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'So I did,' she said, conceding his point with an apologetic look. 'Forgive me. That was Swann talking. He hated to be called a magician. He said that was a word that had to be kept for miracle-workers.'

Harry shook his head. 'I can't afford Broadway, Mrs. Swann.'

'But you don't believe it?'

Valentin had appeared with a glass of milk. He set it down on the table in front of Harry. As he made to leave, she said: 'Valentin. The letter?'

'Now I think I didn't know him at all,' she went on, 'didn't understand him. I think maybe it was another trick. Another part of his magic.'

Valentin had re-appeared, his lugubrious features rife with suspicion. He carried an envelope, which he clearly had no desire to give up. Dorothea had to cross the carpet and take it from his hands.

Harry wanted to say Swann would have been mad not to have done so, but the comment was inappropriate. She didn't want blandishments; didn't need them. Didn't need anything, perhaps, but her husband alive again.

Valentin had appeared with a glass of milk. He set it down on the table in front of Harry. As he made to leave, she said: 'Valentin. The letter?'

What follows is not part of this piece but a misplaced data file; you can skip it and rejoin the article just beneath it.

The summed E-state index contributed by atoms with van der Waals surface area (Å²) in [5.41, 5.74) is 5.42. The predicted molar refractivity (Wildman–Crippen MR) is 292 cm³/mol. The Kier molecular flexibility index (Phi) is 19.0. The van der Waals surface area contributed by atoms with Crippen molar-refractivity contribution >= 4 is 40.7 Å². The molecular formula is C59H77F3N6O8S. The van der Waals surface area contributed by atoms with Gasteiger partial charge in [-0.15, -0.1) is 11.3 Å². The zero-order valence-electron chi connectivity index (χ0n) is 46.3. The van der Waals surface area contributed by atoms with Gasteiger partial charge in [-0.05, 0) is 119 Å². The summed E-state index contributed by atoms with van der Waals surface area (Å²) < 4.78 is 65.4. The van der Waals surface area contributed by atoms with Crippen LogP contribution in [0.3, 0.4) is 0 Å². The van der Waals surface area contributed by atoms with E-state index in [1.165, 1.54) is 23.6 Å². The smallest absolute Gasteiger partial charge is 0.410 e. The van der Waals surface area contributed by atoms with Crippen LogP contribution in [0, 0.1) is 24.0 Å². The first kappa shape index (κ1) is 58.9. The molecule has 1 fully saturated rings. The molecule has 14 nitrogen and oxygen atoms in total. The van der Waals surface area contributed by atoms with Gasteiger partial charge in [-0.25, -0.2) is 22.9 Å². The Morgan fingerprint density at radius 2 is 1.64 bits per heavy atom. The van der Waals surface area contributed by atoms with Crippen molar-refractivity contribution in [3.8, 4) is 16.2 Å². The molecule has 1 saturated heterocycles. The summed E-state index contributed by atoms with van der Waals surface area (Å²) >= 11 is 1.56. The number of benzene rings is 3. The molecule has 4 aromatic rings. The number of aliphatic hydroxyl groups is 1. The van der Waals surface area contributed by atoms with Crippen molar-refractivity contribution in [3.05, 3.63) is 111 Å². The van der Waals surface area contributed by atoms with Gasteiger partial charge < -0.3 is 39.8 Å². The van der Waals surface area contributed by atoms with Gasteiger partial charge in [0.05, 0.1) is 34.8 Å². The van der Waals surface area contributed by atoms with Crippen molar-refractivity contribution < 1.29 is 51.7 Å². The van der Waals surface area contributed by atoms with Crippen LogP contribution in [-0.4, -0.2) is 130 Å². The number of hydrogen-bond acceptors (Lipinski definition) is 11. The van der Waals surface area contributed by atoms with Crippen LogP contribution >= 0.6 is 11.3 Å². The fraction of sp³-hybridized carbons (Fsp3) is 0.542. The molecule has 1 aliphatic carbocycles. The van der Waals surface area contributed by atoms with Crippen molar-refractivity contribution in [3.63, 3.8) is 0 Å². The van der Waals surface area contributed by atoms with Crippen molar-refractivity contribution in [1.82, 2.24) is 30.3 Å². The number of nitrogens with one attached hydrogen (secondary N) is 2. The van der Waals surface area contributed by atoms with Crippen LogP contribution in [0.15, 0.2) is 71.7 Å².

Valentin had re-appeared, his lugubrious features rife with suspicion. He carried an envelope, which he clearly had no desire to give up. Dorothea had to cross the carpet and take it from his hands.

'He's grief-stricken,' she said. 'Forgive him his behaviour. He was with Swann from the beginning of his career. I think he loved my husband as much as I did.'

'So I did,' she said, conceding his point with an apologetic look. 'Forgive me. That was Swann talking. He hated to be called a magician. He said that was a word that had to be kept for miracle-workers.'

'Is this wise?' he said.

He looked at her strangely, almost as though she'd said something obscene.

'I read about it. Tragic.'

'So I did,' she said, conceding his point with an apologetic look. 'Forgive me. That was Swann talking. He hated to be called a magician. He said that was a word that had to be kept for miracle-workers.'

'I'm sorry. My name is Swann, Mr. D'Amour. Dorothea Swann. You may have heard of my husband?'

'May I ask . . . your name?'

'But you don't believe it?'

'Oh yes. I lived with Swann seven and a half years, and I got to understand him as well as anybody ever could. I learned to sense when he wanted me around, and when he didn't. When he didn't, I'd take myself off somewhere and let him have his privacy. Genius needs privacy. And he was a genius, you know. The greatest illusionist since Houdini.'

'Illusionist,' she said.

'So I did,' she said, conceding his point with an apologetic look. 'Forgive me. That was Swann talking. He hated to be called a magician. He said that was a word that had to be kept for miracle-workers.'

'Is this wise?' he said.

'To Hamburg,' she said, 'I don't like this city. It's too hot. And too cruel.'

Harry wanted to say Swann would have been mad not to have done so, but the comment was inappropriate. She didn't want blandishments; didn't need them. Didn't need anything, perhaps, but her husband alive again.

'Is this wise?' he said.

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